Thursday, October 12, 2006

French Legislature Passes Law Outlawing Denial of Armenian Genocide

From Hürriyet, Armenians in France Celebrate Passage of the Bill

The French lower house has passed a resolution making it a crime to deny that the killings of an estimated 1.5 million Armenians in the Ottoman Empire during World War I constituted genocide. The resolution passed by a margin of 106-19, though the large majority of the legislature's 557 parliamentarians did not show up. The Turkish newspaper Hürriyet ran a headline suggesting that France had chosen "stupidité" instead of "liberty, equality, and fraternity" [thanks again to Anne for helping me with Turkish verbs!]. French President Jacques Chirac had previously expressed his disapproval over the vote, calling it "redundant and unnecessary," since France already recognizes the Armenian Genocide. But the law means that those who argue that the killings, while regrettable, were not genocide are liable to face the same kind of punishment as those who deny the Shoah - one year in prison and fines up to 45,000 euros.

The bill was proposed by the Socialist Party but also supported by UMP legislators. Indeed, its most prominent advocate was MP Patrick Devedjian, who is close to presidential hopeful Nicolas Sarkozy. Turkish leaders were voiciferous in condemning the resolution in the lead-up to this vote, threatening serious consequences for Franco-Turkish relations. In light of the bellicose rhetoric emanating from Anakara, which apparently hoped to scuttle passage of the bill, Chirac might think twice before officially signing the resolution into law. The resolution might have significant repercussions beyond France, as many Turks see this as a larger European or even Western conspiracy against their country - there are already theories to the effect that the vote was timed to coincide with the awarding of the Nobel Prize for Literature to Orhan Pamuk on Thursday. Pamuk is one of Turkey's most critical voices, who has challenged the taboo on the Armenian genocide and suffered accordingly for his dissent.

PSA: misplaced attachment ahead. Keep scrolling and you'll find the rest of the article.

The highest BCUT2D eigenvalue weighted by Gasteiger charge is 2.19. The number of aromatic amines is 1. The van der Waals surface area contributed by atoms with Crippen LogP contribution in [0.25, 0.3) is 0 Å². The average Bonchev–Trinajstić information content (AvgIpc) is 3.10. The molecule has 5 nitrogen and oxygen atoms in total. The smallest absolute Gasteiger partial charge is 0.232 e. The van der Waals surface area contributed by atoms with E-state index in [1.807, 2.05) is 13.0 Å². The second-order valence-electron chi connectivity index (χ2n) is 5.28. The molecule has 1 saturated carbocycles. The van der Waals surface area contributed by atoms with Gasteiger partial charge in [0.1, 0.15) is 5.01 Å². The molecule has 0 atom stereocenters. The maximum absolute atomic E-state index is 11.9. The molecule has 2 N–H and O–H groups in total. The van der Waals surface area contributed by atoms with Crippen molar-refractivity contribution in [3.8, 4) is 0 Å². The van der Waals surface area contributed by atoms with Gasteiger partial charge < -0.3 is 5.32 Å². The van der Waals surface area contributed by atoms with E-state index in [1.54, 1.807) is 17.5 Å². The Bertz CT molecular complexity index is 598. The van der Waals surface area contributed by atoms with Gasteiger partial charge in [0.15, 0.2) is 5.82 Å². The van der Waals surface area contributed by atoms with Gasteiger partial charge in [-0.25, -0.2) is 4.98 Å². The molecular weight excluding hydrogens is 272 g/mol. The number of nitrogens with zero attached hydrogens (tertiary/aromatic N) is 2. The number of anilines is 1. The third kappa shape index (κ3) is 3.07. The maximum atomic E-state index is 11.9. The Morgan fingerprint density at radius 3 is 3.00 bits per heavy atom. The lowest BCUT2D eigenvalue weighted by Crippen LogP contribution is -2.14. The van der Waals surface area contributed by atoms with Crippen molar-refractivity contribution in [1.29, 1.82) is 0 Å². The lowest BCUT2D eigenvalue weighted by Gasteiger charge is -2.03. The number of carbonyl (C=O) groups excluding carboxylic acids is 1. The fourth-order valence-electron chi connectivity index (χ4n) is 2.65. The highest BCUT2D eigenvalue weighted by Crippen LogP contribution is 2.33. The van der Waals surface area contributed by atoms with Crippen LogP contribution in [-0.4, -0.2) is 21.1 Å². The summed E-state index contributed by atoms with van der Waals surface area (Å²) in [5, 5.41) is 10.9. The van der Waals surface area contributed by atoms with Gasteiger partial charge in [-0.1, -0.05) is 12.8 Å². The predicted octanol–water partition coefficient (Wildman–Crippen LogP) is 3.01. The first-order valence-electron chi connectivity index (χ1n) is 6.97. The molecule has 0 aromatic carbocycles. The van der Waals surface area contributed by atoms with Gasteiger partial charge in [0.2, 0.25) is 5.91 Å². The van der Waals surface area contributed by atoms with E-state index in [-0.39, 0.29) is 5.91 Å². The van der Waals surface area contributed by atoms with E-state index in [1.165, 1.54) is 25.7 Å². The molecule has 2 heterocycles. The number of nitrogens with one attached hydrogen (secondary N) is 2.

At this point, it seems impossible for Turks to accept this as anything but an insult delivered specifically at them, together with the recent slights by various EU members who seem ever more wary of admitting the country to their club. That opposition, of course, is not based on moral concerns about Turkey's failure to confront its past but on much greater European anxieties about this non-Christian other.

One question is how Turkey will actually be able to respond in the short term. Will France suffer economic consequences? If so, how significant will these really be? But the more important problem is what effect this will have on Turkish society and politics. Who will gain, and how will the country's orientation to the rest of the world change?

See also earlier coverage by Kishkushim of this bill's pre-history (it was shelved in May).

8 comments:

John1975 said...

In my opinion France will be the one to suffer from this.

This is absolutely insane to pass a law that says it's illegal to say something wasn't something during WWI. This kind of law is a threat to every single French citizen as well as every citizen of the world.

There has got to be a way for honest and decent civilians of the world to stand up and fight back against this kind of corruption.

It really blows my mind!

Anonymous said...

John1975, you must therefore also be against the 'loi Gayssot', the 1990 French law making it a crime to deny the Holocaust. The law against denial of the Armenian Genocide is modelled on it.

Amos said...

Anonymous - I support this latest legislation but perhaps more as a tactical than a strategic move. Correct me if I'm wrong, but does the legislation on Holocaust denial make it a crime to deny that the Holocaust was genocide or does it make it a crime to deny that millions of people were killed by the Nazis and their allies during WWII? Obviously, just like in the Armenian case, the claim that the killings of the Jews and the Roma, were not genocide is absurd but maybe John1975 is correct on principle in arguing that making a claim, along the lines of "1.5 million Armenians were killed by the Turks during WWI, but this was not the result of a policy of genocide" should not be forbidden. Of course, in reality, those who deny the Armenian Genocide also tend to insist that the number of victims was in the 100,000 range and that it consisted of insurgents.

Anonymous said...